These preliminary findings demonstrated that postsynaptic 5HT1A receptor BP was reduced in women with PD versus control by a similar magnitude (>20%) as shown previously in non-postpartum samples. Our findings suggest that the previously-described association between depression andreduced 5HT1A receptor binding also extends to the puerperium, a time of multiple physiologic disruptions (metabolic, hormonal, sleep deprivation). Anterior cingulate, mesiotemporal, and lateral orbitofrontal cortices were the brain regions of greatest 5HT1A receptor differences between groups. Because postsynaptic 5HT1A receptors in these brain regions modulate neuronal circuits that regulate emotion, 5HT1A receptor decreases could mediate the heightened anxiety, depressed mood, and suboptimal infant attunement associated with PD. Other roles for postsynaptic 5HT1A receptors through their localization on astrocytes and other glia (51) include release of trophic factors that promote 5HT neuronal outgrowth (52). Reductions of 5HT1A receptors in PD, therefore, could impede the neuroprotection of the broader central nervous system that is needed for optimal mental health.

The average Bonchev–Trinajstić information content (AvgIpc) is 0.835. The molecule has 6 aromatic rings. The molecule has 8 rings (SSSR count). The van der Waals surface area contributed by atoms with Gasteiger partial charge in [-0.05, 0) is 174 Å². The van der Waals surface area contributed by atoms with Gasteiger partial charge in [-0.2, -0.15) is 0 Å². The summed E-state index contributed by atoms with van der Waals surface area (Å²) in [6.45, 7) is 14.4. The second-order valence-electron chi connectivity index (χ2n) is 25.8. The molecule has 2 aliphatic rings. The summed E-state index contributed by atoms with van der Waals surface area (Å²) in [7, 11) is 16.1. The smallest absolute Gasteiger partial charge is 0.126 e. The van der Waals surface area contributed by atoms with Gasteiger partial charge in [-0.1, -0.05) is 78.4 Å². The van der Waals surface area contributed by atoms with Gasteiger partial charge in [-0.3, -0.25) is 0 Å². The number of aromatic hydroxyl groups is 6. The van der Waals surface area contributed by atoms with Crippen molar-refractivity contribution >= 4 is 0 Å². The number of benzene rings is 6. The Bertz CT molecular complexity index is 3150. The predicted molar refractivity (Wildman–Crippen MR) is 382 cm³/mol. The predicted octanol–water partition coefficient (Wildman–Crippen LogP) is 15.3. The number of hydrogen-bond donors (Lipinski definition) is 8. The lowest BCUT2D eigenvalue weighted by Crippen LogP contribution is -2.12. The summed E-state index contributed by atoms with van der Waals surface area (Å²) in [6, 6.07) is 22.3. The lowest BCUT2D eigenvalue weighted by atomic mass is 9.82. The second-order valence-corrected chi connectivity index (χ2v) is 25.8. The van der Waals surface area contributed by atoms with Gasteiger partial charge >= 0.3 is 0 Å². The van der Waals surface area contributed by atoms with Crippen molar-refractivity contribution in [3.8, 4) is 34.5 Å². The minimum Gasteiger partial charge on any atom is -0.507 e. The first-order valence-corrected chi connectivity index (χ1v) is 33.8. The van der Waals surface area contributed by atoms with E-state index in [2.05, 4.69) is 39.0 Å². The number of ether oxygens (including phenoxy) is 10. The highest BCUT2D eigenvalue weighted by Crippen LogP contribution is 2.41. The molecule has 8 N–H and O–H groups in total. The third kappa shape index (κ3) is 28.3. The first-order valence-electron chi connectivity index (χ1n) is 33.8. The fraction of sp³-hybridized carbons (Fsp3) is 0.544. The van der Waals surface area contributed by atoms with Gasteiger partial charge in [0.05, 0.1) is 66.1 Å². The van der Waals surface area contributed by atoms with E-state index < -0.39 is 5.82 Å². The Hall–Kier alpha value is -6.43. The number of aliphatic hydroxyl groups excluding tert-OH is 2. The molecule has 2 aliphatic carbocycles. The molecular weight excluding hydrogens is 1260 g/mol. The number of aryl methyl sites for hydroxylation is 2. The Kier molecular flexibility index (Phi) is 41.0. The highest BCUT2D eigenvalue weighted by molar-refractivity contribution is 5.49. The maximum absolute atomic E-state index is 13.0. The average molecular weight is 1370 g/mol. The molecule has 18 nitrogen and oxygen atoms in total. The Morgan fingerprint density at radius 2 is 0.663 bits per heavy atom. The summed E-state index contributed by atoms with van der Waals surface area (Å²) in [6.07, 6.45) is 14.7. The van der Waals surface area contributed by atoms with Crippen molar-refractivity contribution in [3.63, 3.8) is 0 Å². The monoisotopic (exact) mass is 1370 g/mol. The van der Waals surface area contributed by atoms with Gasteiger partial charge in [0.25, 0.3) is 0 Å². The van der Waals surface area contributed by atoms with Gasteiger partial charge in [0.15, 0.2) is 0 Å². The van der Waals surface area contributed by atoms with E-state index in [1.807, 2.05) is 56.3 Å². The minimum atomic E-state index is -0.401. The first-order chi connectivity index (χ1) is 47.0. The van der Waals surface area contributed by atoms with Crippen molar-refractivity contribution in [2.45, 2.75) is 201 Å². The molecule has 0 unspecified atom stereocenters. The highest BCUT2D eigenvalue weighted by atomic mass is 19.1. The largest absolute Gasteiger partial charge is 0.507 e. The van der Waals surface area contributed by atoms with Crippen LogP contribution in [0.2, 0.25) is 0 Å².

Because these PD subjects were largely psychotropic drug naïve and could participate in the study unmedicated, the sample may have been less severely depressed or functionally impaired than other PD women. While this is a conservative bias, it is noteworthy that 5HT1A receptor reductions were apparent in a potentially milder sample of PD women. The detection of a significant effect of depression on 5HT1A receptor BP in this small cohort may be attributable to the homogeneous demographic and reproductive characteristics of the sample. The effect does not appear to be a result of the high rate of women with bipolar disorder in the depressed sample, since there didn’t appear to be a difference in 5HT1A receptor BP between the unipolar and bipolar subjects. The ability to delineate unipolar versus bipolar neurobiological differences in the puerperium isan important future research direction. Bipolar I disorder is usually a more severe and persistent disorder than unipolar disorder and may be associated with greater neuropathology (36), including 5HT1A receptor deficits (23); however, bipolar spectrum disorder has been less studied.